Protest in London over 2012 rail fare increases
09:07 03 January 2012
The first working day back of the new year is being used for a protest against above-inflation rail fare rises.
Commuters are being urged to direct their anger about the fare hikes towards the Treasury through tweets, texts or phone calls.
Hefty increases to fares for rail and Tube services in London came into effect yesterday.
Train fares have gone up by an average of 5.9 per cent, but some commuters will find their season tickets are rising by more than this.
For instance, a season ticket between Northampton and the capital rises 6.9 per cent to £4,756.
In London itself, Tube and bus fares have been raised by 5.6 per cent on average.
The increase is lower than was expected due to £136 million funding from the government being secured to limit the effect on commuters.
The Campaign for Better Transport is joining the TSSA transport union outside St Pancras station this morning for a demonstration against the fare rises.
Last week the CBT released figures showing how London commuters are paying up to 10 times more for season tickets on comparable journeys than some European counterparts.
CBT public transport campaigner Sophie Allain said: “When the cost of season tickets is so much higher than other European capitals, the government’s fare rises are starting to affect the UK’s competitiveness.
“That’s why, if the government is serious about promoting economic growth, it must also look at reducing planned fare rises in 2013 and 2014 as part of a policy to cut fares and make public transport truly affordable.”
The government, train companies and London Mayor Boris Johnson have claimed fare rises are necessary to sustain investment in the Tube and mainline railway, which includes projects such as Crossrail and Thameslink.
But passenger groups and transport unions are angry the rises come at a time of high inflation and low or no salary increases.
They have also pointed to Network Rail’s poor punctuality on long-distance rail routes as highlighted recently by the Office of Rail Regulation.
Passengers in London today expressed their outrage at the fare increases.
Civil servant Craig Marshall, 47, from Northwood in north-west London, said he had just paid £129 for a one-way ordinary single ticket from King’s Cross to Edinburgh.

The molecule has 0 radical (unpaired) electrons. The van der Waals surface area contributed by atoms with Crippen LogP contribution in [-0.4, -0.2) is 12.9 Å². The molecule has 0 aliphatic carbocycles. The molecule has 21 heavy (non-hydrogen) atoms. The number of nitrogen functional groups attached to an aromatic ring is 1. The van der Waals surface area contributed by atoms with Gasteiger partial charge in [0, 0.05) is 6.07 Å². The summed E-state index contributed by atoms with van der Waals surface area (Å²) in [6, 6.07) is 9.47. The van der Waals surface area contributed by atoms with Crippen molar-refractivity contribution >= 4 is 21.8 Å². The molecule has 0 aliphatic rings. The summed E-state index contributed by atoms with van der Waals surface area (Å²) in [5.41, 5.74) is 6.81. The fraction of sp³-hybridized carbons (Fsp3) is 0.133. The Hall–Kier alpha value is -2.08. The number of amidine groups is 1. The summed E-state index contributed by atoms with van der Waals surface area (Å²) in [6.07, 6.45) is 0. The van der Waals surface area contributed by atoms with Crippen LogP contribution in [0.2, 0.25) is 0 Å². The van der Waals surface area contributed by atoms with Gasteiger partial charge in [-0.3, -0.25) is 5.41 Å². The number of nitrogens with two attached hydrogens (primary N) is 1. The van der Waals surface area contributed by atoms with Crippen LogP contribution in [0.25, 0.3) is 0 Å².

He went on: “This is a lot more than I paid the last time I did this journey a few weeks ago when I think it was something like £89.
“I normally travel on South West Trains between London and Southampton Central and that service has got worse and worse.
“I am not very happy at all at these fare rises. Passengers, once again, are paying for the failure of train companies.”
Accountant Martin Lunan, 27, from Mile End, east London, was travelling from St Pancras station in London to Leicester.
He said: “I would have been happy to pay increases if the services improved. I recognise that higher fares pay for more investment in the rail and Tube networks but I don’t think we’re seeing better services.”
Another passenger departing from St Pancras, who gave his name as Freeman from Lewisham in south-east London, said he had actually managed to buy an advance ticket to Derby for less than he normally paid for the journey.
He went on: “I’m happy with the ticket I’ve got today but I’m fairly cynical about these fare rises.
“It would be nice to think the extra money will go on improving services, but I doubt it’s going to make any difference.”
Labour’s mayoral candidate Ken Livingstone is also backing today’s protest, promoting his Fare Deal plan which he claims will cut fares by seven per cent.
The party is warning how fares in London are now costing more than a quarter of minimum-wage take-home pay.
Activists are handing out leaflets at Tube, train, tram and bus stations today.
Mr Livingstone said: “Before millions of Londoners even arrive at work this morning they will have felt the pain of a fourth year of above-inflation bus, Tube and train fare hikes under Boris Johnson.
“This is the wrong fare rise at the wrong time, taking money out of people’s pockets when the London economy is struggling and when people are very hard pressed.
“The impact applies across London and across ages and income brackets. Yet every year the Mayor rakes in more income from fares than his budgets and business plans says he will.”
What are your thoughts about the public transport fare rises in London? Are they too high? Does travelling around the capital put too much strain on your finances? Add your comments below or tweet us @archantlondon24